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Tracing the geographic origin of Atlantic cod products using stable isotope analysis
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  • Juliet Wilson,
  • Rona McGill,
  • Petur Steingrund,
  • Clive N. Trueman
Juliet Wilson
University of Southampton School of Ocean and Earth Science

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Rona McGill
Scottish Universities Environmental Research Centre
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Petur Steingrund
Faroe Marine Research Institute
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Clive N. Trueman
University of Southampton School of Ocean and Earth Science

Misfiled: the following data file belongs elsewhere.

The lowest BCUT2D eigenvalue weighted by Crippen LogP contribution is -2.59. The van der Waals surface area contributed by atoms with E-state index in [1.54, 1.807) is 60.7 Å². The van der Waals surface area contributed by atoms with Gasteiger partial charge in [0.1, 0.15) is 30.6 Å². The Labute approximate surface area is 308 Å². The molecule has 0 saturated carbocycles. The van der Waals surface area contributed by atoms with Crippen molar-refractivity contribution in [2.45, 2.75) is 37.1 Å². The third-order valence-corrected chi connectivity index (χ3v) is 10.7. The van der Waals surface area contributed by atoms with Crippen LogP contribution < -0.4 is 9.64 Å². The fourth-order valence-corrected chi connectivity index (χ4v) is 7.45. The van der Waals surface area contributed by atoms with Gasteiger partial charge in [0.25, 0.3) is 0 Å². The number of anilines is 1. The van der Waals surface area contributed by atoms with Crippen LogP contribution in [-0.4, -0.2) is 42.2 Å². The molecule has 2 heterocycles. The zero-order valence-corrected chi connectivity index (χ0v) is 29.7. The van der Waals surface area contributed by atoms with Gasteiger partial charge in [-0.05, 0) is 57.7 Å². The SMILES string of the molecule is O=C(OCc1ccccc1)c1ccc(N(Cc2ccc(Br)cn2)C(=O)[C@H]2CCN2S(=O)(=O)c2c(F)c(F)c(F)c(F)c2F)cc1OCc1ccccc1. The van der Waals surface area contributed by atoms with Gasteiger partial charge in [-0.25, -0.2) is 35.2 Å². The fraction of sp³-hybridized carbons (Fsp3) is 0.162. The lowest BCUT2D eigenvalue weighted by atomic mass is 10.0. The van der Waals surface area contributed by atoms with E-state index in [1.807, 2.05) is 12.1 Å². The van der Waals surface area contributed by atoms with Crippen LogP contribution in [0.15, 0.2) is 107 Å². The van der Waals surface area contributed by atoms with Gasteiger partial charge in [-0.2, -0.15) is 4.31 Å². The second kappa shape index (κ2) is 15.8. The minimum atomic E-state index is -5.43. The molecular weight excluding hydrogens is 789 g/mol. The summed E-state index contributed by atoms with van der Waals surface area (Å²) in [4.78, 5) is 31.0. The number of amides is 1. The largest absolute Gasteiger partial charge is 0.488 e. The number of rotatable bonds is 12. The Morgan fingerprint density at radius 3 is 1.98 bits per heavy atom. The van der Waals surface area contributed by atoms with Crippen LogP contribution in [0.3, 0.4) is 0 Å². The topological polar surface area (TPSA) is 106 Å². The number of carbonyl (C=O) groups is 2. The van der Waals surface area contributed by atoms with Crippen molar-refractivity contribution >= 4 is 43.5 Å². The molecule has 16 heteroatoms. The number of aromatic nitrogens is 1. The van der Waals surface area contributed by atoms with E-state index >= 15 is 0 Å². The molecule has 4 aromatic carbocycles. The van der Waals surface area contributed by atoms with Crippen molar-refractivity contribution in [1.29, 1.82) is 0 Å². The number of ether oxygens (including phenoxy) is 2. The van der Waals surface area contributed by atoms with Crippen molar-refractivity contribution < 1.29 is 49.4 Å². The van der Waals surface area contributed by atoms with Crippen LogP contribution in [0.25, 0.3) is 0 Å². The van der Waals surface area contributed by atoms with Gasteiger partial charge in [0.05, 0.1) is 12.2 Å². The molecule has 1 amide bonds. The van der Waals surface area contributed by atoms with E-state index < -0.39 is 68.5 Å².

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Rationale: Increasing demand for fish and seafood means that traceability of marine products is becoming ever more important for consumers, producers and regulators. Highly complex and globalised supply networks create challenges for verifying the claimed catch region. Atlantic cod is one of the most commercially important species in the northeast Atlantic. Several regional fisheries supply cod into the trade network, of which some are at more risk of overexploitation than others. Tools allowing retrospective testing of spatial origin for traded cod products would significantly assist sustainable harvesting of wild fish, reducing incentives for illegal fishing and fraud. Methods: Here we investigate whether stable isotope ratios of carbon, nitrogen and sulfur in muscle tissue can be used to identify the catch region of Atlantic cod ( Gadus morhua). We measured the isotopic composition of muscle tissue from 377 cod from ten known catch regions across the Northeast Atlantic and Northeast Arctic, and then applied three different assignment methods to classify cod to their region of most likely origin. The assignment method developed was subsequently tested using independent known-origin samples. Results: Individual cod could be traced back to their true origin with an average assignment accuracy of 70-79% and over 90% accuracy for certain regions. Assignment success rates comparable to those using genetic techniques were achieved when the same origin regions were selected. However, assignment accuracy estimated from independent samples averaged c25% overall. Conclusion: Stable isotope techniques can provide effective tools to test for origin in Atlantic cod. However not all catch regions are isotopically distinct. Stable isotopes could be used in conjunction with genetic techniques to result in higher assignment accuracy than could be achieved using either method independently. Assignment potential can be estimated from reference datasets, but estimates of realistic assignment accuracy require independently collected data.